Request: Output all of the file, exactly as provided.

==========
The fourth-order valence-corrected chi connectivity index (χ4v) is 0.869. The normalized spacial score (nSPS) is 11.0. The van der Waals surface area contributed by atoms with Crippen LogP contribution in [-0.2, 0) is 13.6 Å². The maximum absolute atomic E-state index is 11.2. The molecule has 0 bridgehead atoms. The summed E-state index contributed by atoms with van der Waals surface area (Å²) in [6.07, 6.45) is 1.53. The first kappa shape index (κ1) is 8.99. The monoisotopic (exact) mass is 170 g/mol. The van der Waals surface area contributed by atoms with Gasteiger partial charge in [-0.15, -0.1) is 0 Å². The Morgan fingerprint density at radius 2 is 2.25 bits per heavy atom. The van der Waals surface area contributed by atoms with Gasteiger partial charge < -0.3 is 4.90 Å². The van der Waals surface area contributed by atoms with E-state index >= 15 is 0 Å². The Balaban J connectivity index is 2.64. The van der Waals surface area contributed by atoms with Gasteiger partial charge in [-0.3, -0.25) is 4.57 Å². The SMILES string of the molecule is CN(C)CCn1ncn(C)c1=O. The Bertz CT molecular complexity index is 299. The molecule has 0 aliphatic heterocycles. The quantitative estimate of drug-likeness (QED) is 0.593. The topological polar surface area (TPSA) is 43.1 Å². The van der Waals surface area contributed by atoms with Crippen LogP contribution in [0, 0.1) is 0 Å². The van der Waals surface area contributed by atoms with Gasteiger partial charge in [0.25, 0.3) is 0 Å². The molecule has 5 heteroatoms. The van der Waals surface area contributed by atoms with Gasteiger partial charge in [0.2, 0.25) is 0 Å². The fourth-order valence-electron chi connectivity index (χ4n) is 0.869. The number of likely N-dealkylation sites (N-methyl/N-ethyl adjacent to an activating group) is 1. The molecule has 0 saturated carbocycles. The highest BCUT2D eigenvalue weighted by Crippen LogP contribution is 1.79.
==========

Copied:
The fourth-order valence-corrected chi connectivity index (χ4v) is 0.869. The normalized spacial score (nSPS) is 11.0. The van der Waals surface area contributed by atoms with Crippen LogP contribution in [-0.2, 0) is 13.6 Å². The maximum absolute atomic E-state index is 11.2. The molecule has 0 bridgehead atoms. The summed E-state index contributed by atoms with van der Waals surface area (Å²) in [6.07, 6.45) is 1.53. The first kappa shape index (κ1) is 8.99. The monoisotopic (exact) mass is 170 g/mol. The van der Waals surface area contributed by atoms with Gasteiger partial charge in [-0.15, -0.1) is 0 Å². The Morgan fingerprint density at radius 2 is 2.25 bits per heavy atom. The van der Waals surface area contributed by atoms with Gasteiger partial charge < -0.3 is 4.90 Å². The van der Waals surface area contributed by atoms with E-state index >= 15 is 0 Å². The Balaban J connectivity index is 2.64. The van der Waals surface area contributed by atoms with Gasteiger partial charge in [-0.3, -0.25) is 4.57 Å². The SMILES string of the molecule is CN(C)CCn1ncn(C)c1=O. The Bertz CT molecular complexity index is 299. The molecule has 0 aliphatic heterocycles. The quantitative estimate of drug-likeness (QED) is 0.593. The topological polar surface area (TPSA) is 43.1 Å². The van der Waals surface area contributed by atoms with Crippen LogP contribution in [0, 0.1) is 0 Å². The van der Waals surface area contributed by atoms with Gasteiger partial charge in [0.25, 0.3) is 0 Å². The molecule has 5 heteroatoms. The van der Waals surface area contributed by atoms with Gasteiger partial charge in [0.2, 0.25) is 0 Å². The fourth-order valence-electron chi connectivity index (χ4n) is 0.869. The number of likely N-dealkylation sites (N-methyl/N-ethyl adjacent to an activating group) is 1. The molecule has 0 saturated carbocycles. The highest BCUT2D eigenvalue weighted by Crippen LogP contribution is 1.79.